Academic journal article Journal of Human Services

The Meaning of Time for Human Service Professionals

Academic journal article Journal of Human Services

The Meaning of Time for Human Service Professionals

Article excerpt

In philosophical terms, time is an elusive concept or construct. Augustine, in his Confessions (Confessions 11, c. 14, translated by Outler, 2007) stated "What, then, is time? If no one asks me, I know: if I wish to explain it to one that asked, I know not." Philosophers continue to debate the nature of time arguing on the one hand that time is limitless and dynamic, and on the other hand, a measurable order of events (Internet Encyclopedia of Philosophy, 2010). Psychologists view time according to their theoretical perspectives. For instance, from the cognitive and behavior lens, time may be linked to measuring client outcomes and recording the number and length of interventions (Dapkus, 1997). From a psychoanalytic perspective, the meaning of time relates to features of personality uncovered in therapy. Existential psychology explores the meaning of time as experience by the person within his or her context or place in the world (Pollio, Henley, & Thompson, 1997).

The focus of this manuscript is the meaning of time within human service practice. Although human service and counseling literature address time in textbooks and in research, the coverage is limited. Introductory human service and counseling literature reference time primarily in (a) discussions of time-limited interventions with clients (Kim & Franklin, 2009; Mullahy, 2009; Shennan & Iveson, 2005; Woodside & Clam, 2007; Woodside & McClam, 2009), (b) explanations of time management strategies (Meier & Davis, 2011; Okun & Kantrowitz, 2008; Young, 2009), (c) descriptions of the cultural differences of the meaning of time (Neukrug, 2013; Woodside & McClam, 2009) and (d) ideas about the phenomenon of burnout as it relates to time (Morrissette, 2004). In addition, the literature indicates that time and how it is spent becomes more important when resources are limited, human needs increase, and funding for services decreases (EurActive, 2009; Johnson, Oliff, & Williams, 2010; Johnson, Nicholas, & Pennington, 2009).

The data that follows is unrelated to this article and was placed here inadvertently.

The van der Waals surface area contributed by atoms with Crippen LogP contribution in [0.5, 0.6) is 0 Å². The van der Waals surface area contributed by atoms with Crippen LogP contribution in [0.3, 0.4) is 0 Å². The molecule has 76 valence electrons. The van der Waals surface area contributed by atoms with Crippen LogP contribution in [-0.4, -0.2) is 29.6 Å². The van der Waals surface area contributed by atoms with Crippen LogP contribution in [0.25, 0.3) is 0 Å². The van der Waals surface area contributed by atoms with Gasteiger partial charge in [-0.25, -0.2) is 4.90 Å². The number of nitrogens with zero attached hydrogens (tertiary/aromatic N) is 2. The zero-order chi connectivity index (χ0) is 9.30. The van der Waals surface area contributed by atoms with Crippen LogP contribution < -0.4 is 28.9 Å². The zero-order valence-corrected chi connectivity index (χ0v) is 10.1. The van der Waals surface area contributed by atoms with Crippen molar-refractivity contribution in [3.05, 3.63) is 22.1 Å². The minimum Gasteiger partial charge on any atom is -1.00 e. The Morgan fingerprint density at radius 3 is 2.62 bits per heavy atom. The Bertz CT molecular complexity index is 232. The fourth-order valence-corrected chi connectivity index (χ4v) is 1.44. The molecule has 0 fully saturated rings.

Service delivery strategies have been designed and adopted within the helping professions to address time limitations. Time-limited interventions with clients include therapies such as Solution-Focused Brief Therapy (SFBT) and strategies such as case management. Both were developed to address issues of resource expenditure and outcomes (Kim & Franklin, 2009; Woodside & McClam, 2007). Specific to SFBT, outcome studies focused on efficacy of the approach across populations and settings ground their research questions on the time for the intervention. Shennan and Iveson (2005) purported the "miracle question" could stand alone as an effective training intervention in counselor training. Woodside and McClam (2009) indicate that SFBT provides a short-term intervention using client strengths and an action approach to make changes and increase self-efficacy. In addition, the development of the role of case manager focuses on coordination and care for clients in a cost effective way (Mullahy, 2009; Woodside & McClam, 2007). The use of case management includes settings such as corrections, mental health, substance abuse, and children and family services, to name a few (Mullahy, 2009). One principle of the case management process related to time is to provide "best" services for the "fewest" resources (e.g., limited services and time spent with client).

Culture provides its own contribution to the understanding of time. As indicated by researchers and scholars, time has multiple meanings (Diller, 2011). From the Western perspective, time represents a commodity or a resource (Diller, 2011). The phrase, "Time is money," conveys this Western sense of time. In addition, in the United States, time structures activities, and being "on time" is important. In other cultures, such as Mediterranean, Arab, and Latino cultures, the construct of time represents more flexibility. Life unfolds and is less regimented than in Western culture (Slatterly, 2004). …

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